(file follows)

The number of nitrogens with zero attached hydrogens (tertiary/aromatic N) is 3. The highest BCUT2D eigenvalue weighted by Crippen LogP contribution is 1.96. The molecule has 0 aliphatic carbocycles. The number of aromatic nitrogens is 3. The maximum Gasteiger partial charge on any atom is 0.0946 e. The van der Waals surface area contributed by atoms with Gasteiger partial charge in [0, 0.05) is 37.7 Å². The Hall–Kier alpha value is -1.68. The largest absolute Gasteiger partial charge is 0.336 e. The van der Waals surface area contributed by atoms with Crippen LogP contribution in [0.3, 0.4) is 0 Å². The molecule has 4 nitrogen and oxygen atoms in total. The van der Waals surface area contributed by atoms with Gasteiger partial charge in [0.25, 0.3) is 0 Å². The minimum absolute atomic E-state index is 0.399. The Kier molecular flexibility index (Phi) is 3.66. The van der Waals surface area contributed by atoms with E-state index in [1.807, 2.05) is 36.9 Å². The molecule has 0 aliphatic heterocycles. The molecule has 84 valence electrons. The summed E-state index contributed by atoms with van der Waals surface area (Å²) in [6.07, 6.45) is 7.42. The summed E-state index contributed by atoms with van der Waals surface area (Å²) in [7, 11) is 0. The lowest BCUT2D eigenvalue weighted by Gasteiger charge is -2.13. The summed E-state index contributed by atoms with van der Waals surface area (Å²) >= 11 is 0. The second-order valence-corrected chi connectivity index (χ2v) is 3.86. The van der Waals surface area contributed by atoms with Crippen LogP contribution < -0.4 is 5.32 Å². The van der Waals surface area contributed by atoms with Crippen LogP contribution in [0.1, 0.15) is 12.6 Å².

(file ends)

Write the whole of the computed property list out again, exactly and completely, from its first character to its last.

The number of nitrogens with zero attached hydrogens (tertiary/aromatic N) is 3. The highest BCUT2D eigenvalue weighted by Crippen LogP contribution is 1.96. The molecule has 0 aliphatic carbocycles. The number of aromatic nitrogens is 3. The maximum Gasteiger partial charge on any atom is 0.0946 e. The van der Waals surface area contributed by atoms with Gasteiger partial charge in [0, 0.05) is 37.7 Å². The Hall–Kier alpha value is -1.68. The largest absolute Gasteiger partial charge is 0.336 e. The van der Waals surface area contributed by atoms with Crippen LogP contribution in [0.3, 0.4) is 0 Å². The molecule has 4 nitrogen and oxygen atoms in total. The van der Waals surface area contributed by atoms with Gasteiger partial charge in [0.25, 0.3) is 0 Å². The minimum absolute atomic E-state index is 0.399. The Kier molecular flexibility index (Phi) is 3.66. The van der Waals surface area contributed by atoms with E-state index in [1.807, 2.05) is 36.9 Å². The molecule has 0 aliphatic heterocycles. The molecule has 84 valence electrons. The summed E-state index contributed by atoms with van der Waals surface area (Å²) in [6.07, 6.45) is 7.42. The summed E-state index contributed by atoms with van der Waals surface area (Å²) in [7, 11) is 0. The lowest BCUT2D eigenvalue weighted by Gasteiger charge is -2.13. The summed E-state index contributed by atoms with van der Waals surface area (Å²) >= 11 is 0. The second-order valence-corrected chi connectivity index (χ2v) is 3.86. The van der Waals surface area contributed by atoms with Crippen LogP contribution < -0.4 is 5.32 Å². The van der Waals surface area contributed by atoms with Crippen LogP contribution in [0.1, 0.15) is 12.6 Å².